“That fact aside…” NO. Not that fact aside. How cold hearted are you to say that women deserve that trauma? What would you know? What does this bunch know? You would do this to a woman and support the idea of forcing her into carrying this reminder to terms. What’s wrong with you? Shame on you. If you don’t think women should be allowed to make their own decisions with their own fucking bodies without your judgement then this conversation is no longer a debate; it’s merely you stating you’re okay with women carrying a child from something you will never understand. From such trauma some women want to commit suicide. But make them have a reminder in addition to the trauma of rape. Go to hell.

        • Luke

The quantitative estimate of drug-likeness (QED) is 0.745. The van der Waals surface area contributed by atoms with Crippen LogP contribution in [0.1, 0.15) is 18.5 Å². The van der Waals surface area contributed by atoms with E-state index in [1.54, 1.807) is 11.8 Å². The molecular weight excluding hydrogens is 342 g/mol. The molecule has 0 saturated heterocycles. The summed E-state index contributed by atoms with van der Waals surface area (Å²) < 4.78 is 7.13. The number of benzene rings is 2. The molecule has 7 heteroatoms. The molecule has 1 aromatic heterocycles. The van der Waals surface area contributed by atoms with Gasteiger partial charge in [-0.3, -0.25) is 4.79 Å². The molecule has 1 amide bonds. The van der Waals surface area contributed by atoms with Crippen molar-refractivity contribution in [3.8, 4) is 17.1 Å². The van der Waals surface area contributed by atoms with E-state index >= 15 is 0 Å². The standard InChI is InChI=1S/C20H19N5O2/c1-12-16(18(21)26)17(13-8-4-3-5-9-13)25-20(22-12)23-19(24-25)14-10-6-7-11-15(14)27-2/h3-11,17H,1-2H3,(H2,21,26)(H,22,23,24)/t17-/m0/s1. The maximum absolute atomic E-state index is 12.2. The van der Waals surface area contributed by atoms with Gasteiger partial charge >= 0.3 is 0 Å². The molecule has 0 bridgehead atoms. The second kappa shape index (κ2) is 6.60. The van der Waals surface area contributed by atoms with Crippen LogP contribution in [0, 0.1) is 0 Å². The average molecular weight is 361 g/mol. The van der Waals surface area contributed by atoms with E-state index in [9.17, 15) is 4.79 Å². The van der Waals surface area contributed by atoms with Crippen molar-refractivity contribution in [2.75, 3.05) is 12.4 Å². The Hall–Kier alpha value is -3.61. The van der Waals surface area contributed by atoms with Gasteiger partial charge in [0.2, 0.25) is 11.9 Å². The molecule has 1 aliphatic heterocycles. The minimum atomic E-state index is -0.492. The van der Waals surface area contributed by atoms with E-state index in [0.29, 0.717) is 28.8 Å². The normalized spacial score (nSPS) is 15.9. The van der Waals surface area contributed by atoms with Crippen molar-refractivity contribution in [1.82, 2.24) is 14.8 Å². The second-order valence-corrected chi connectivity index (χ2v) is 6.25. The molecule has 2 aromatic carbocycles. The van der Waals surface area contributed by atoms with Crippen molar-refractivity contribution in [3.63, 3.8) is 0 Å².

“Go ahead and force women into going through a pregnancy because the child didn’t deserve to die.” — “But make them have a reminder in addition to the trauma of rape. Go to hell.”

          If the conversation is going to make sense, everyone needs to understand each other’s basic assumptions about the world, and if they don’t share them, then get to the heart of the matter.

          The assumption here is about whether or not a fetus is a person.

          Pro-choicers consider a fetus a very different thing from a one-year-old. When talking about a one-year-old girl, pro-lifers and pro-choicers would agree that her mother can’t kill her, even after being raped. The law is clear on this too, conservative or liberal in orientation. On the other hand, when talking about an inhuman ball of cells, everyone would agree that the mother’s rights win out, because choice and personal freedom are crucial and rape is among the most horrible crimes.

          So the heart of the matter is: Is that fetus a person with everyone else’s right to live, which we all agree you can’t kill? Or is it a ball of organic cells, which we all agree you can kill? That fundamental question is where the real disagreement lies.